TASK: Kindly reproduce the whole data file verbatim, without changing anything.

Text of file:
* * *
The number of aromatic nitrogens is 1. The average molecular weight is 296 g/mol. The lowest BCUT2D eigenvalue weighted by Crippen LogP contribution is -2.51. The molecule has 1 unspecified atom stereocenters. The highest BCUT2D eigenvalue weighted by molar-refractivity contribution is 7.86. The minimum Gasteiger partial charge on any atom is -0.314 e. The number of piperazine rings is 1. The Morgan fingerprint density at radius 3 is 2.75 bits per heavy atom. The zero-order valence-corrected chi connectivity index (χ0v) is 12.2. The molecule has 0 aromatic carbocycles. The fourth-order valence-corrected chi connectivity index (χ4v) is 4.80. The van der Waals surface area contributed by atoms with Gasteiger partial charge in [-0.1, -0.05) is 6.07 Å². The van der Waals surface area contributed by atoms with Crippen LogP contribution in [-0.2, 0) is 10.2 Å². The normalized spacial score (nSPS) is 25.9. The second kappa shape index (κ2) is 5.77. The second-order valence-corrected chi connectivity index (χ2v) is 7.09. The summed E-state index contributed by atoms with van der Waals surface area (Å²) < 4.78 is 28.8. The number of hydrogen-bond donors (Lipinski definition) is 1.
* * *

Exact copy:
The number of aromatic nitrogens is 1. The average molecular weight is 296 g/mol. The lowest BCUT2D eigenvalue weighted by Crippen LogP contribution is -2.51. The molecule has 1 unspecified atom stereocenters. The highest BCUT2D eigenvalue weighted by molar-refractivity contribution is 7.86. The minimum Gasteiger partial charge on any atom is -0.314 e. The number of piperazine rings is 1. The Morgan fingerprint density at radius 3 is 2.75 bits per heavy atom. The zero-order valence-corrected chi connectivity index (χ0v) is 12.2. The molecule has 0 aromatic carbocycles. The fourth-order valence-corrected chi connectivity index (χ4v) is 4.80. The van der Waals surface area contributed by atoms with Gasteiger partial charge in [-0.1, -0.05) is 6.07 Å². The van der Waals surface area contributed by atoms with Crippen LogP contribution in [-0.2, 0) is 10.2 Å². The normalized spacial score (nSPS) is 25.9. The second kappa shape index (κ2) is 5.77. The second-order valence-corrected chi connectivity index (χ2v) is 7.09. The summed E-state index contributed by atoms with van der Waals surface area (Å²) < 4.78 is 28.8. The number of hydrogen-bond donors (Lipinski definition) is 1.